In glass cabinets there are white V & D cakes which do not look very royal, to tell the truth. Nevertheless they will be suitable to celebrate the ordinary-looking wedding couple. But would a fitness entrepreneur who is watching his weight accept such a cake?
”It is a low-calorie cake, as are all our cakes”, Heikkinen laughs, saying that someone had seen Vickan glasses and chocolate in the Stockmann department store.
We did not find any such glasses, but we bought a box of chocolates which have been personally approved by the wedding couple.
SEK 1.50 of the price is being donated to a children’s charity. That is so Swedish!

In the Esplanadi office of Handelsbanken, one of the biggest banks in the Nordic countries, we finally find a real diamond.
A genuine Victoria is sitting behind the counter!
”And my husband is Daniel”, she says.
This Victoria is admittedly Victoria Pasternack, an official in charge of the bank’s corporate clients. However, this is about the closest one can get to a real princess in Helsinki.

A book of wedding congratulations will be available for signing at the Embassy of Sweden on Wednesday and Thursday from 9:00 to 12:00 and from 14:00 to 17:00, as well as on Friday from 9:00 to 12:00. Address: Pohjoisesplanadi 7 A, Helsinki.
For those who are eager to participate in the wedding fenzy in Stockholm itself, there are only a few scattered seats available, as the ferries of Viking and Tallink Silja have been fully booked.
In order to create the right atmosphere, eight couples will be getting hitched on the Tallink Silja in Finland’s territorial waters on Friday.
Flight tickets to Stockholm are still available, but hotel reservations in Stockholm might be quite another matter.

When it comes to wedding presents, the royal couple has hoped that people could make contributions to their foundation.
Other presents may be sent to the address: Kungliga Slottet, 11130 Stockholm, Sverige.
On Saturday, it will be possible to watch Victoria and Daniel’s wedding live on a large screen at the Elisa shop in Helsinki’s Lasipalatsi.
Moreover, the Ikea furniture store in Vantaa will celebrate the wedding day of the Swedish Crown Princess with a special programme.

Monday, June 14, 2010

Clear Finnish

We have been out of Finland for 2 weeks and I am ashamed that I have not studied Finnish on American soil. Chris is wandering around with Hyvin Menee tucked under his arm and I am lucky to catch a glimpse of the New York Times.

Here is my new plan for the continuation of my Finnish studies: Selkouutiset! Clear news. You can go to the YLE areena web site and do a site search for selkouutiset. On the computer you can hear a five minute news clip. With all the stops and starts and replays the five minutes takes about fifteen minutes but you do hear the news!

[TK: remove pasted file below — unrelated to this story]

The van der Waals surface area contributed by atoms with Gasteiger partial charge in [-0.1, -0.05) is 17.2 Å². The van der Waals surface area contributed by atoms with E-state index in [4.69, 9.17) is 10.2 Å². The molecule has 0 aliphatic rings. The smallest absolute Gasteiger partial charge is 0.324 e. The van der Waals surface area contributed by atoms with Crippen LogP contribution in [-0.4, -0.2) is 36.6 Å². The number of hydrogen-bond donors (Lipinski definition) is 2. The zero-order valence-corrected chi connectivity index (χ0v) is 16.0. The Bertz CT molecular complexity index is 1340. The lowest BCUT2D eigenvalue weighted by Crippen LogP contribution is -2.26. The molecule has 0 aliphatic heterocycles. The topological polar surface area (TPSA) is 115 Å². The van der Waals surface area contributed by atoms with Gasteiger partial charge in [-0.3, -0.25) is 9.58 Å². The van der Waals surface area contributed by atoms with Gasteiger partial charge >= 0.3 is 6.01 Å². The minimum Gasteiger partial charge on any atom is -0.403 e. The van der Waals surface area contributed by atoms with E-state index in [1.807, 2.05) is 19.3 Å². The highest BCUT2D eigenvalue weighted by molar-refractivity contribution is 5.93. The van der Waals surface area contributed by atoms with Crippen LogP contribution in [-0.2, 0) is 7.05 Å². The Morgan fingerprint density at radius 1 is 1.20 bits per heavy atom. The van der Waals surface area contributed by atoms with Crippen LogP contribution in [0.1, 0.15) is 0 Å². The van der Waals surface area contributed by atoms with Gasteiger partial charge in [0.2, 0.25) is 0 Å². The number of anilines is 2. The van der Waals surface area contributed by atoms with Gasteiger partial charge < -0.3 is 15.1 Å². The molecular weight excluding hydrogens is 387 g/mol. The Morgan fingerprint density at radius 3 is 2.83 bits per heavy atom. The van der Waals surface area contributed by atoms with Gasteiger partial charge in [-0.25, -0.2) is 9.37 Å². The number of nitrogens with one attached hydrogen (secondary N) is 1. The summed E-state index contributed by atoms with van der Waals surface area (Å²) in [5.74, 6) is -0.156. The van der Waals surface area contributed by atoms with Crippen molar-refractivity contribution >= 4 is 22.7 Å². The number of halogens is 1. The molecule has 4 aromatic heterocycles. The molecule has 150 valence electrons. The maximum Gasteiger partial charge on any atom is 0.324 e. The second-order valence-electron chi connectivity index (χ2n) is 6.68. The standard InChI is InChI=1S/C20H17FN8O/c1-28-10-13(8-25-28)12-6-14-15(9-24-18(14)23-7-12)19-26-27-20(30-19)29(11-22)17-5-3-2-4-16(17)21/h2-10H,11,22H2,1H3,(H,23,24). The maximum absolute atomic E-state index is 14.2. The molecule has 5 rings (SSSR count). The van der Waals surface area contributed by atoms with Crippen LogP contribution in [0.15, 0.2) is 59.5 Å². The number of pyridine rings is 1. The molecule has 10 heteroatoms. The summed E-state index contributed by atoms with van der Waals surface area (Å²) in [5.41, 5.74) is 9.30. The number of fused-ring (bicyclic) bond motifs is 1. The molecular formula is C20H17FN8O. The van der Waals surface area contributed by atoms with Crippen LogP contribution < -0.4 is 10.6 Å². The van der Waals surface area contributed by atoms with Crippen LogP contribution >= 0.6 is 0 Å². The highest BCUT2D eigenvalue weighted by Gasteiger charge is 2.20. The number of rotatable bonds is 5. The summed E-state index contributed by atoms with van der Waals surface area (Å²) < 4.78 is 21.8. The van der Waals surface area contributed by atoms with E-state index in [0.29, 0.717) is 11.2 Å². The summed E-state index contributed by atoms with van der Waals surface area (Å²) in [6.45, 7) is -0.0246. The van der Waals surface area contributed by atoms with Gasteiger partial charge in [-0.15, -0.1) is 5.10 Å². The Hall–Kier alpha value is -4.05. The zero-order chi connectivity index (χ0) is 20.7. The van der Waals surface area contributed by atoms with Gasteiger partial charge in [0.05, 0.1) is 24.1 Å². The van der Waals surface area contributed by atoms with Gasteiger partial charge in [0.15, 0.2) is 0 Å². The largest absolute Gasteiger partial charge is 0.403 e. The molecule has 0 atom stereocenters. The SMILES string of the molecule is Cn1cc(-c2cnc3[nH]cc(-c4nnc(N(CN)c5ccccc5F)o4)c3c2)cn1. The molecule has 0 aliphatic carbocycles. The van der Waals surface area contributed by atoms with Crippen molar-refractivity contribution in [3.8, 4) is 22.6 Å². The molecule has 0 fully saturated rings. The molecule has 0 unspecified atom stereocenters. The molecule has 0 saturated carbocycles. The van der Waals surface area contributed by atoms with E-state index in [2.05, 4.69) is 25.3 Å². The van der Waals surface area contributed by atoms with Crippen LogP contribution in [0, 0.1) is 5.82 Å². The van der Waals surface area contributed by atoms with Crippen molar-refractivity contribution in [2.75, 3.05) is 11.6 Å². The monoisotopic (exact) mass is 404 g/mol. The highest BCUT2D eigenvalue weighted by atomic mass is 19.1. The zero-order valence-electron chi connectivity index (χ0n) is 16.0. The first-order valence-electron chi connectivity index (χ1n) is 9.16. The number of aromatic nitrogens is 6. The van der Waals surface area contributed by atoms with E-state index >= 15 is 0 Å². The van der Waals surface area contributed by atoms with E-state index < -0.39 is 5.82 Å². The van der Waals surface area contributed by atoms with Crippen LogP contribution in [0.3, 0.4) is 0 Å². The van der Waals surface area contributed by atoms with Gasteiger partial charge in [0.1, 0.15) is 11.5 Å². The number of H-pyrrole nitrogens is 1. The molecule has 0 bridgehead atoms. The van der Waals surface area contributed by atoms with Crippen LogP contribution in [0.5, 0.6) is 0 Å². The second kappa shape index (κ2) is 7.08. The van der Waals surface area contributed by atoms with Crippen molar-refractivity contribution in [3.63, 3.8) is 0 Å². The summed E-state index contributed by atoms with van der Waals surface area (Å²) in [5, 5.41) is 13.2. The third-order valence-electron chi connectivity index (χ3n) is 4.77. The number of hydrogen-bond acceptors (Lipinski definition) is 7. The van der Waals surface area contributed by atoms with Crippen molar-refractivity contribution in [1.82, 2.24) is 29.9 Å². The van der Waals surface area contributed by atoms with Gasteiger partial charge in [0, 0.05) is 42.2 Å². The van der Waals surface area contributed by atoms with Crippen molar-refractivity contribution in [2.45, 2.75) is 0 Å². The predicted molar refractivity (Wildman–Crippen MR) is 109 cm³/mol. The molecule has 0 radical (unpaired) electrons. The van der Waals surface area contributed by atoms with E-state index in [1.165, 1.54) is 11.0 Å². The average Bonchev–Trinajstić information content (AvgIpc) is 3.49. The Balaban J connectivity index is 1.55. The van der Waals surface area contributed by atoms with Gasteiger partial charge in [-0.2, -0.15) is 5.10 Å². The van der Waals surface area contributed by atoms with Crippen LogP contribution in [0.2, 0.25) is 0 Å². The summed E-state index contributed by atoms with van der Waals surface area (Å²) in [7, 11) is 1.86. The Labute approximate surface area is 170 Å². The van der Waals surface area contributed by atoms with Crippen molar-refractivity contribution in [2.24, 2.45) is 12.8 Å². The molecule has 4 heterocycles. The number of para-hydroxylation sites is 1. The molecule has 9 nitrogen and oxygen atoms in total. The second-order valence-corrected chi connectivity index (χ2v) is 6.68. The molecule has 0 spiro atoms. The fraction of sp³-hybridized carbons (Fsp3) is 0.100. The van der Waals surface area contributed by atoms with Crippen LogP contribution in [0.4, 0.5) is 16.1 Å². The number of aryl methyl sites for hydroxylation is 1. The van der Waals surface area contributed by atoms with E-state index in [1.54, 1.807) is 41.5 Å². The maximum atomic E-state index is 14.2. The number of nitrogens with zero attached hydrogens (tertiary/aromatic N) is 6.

This morning I learned that the new prime minister of Finland is a woman, Mari Kiviniemi. The President of Finland, Tarja Halonen, has moved to Naantali for the summer. And the Egyptian grandmother is in hiding. I listened to this news in Finnish with Chris' help.

The Egyptian grandmother has been in the news for a while. She has been living in Finland with her son and his family, but does not have a residence permit.

Immigration is sure to be a hotly contested topic in Finland in the next election. It is a hot topic here.

I have a new Finnish friend here in the Concord area. I met Päivi on FaceBook and we had marvelously American meal at the Barley House. For our blind date Päivi wore a green striped Marimekko shirt and I wore a baseball hat that said Suomi. We recognized each other immediately.

The pie pictured above was my entry in the initial pie baking contest of the summer. I included cardamom in the crust and the strawberry+rhubarb filling. It was wonderful, but not a hit with the 10 year old judges.

Thursday, June 10, 2010

Happiness is....

I am reading The Geography of Bliss. The author, Eric Wiener, visits ten countries and ruminates on the definition of happiness in those countries. Alas, he does not visit Finland.

I know what made me happy in Finland and I plan to ruminate on my Finnish happiness. But, right now I am happy because I have a beautiful new Mac glowing on my desk. I am up and blogging again. Thank you Apple and thank you Comcast. I can't wait to see my daughter's face when she comes home. I will lose control of the computer because playing with Photo Booth is her idea of happiness.

We all miss Finland, but we are getting in the swing of the Granite State life. The Concord city market is open again. It is only once a week and there is no potato Elvis, but I can buy Finnish "sweet bread". The Community Supported Agriculture (CSA) starts next week. There will be no shortage of spinach in this house. I am riding my bike as much as possible and have even tied a plastic bag over the seat in true Finnish fashion. There is nothing like pedaling through Concord in the rain while wearing a Marimekko raincoat. I have joined the rowing club and can pretend the Merrimack is the Aurajoki.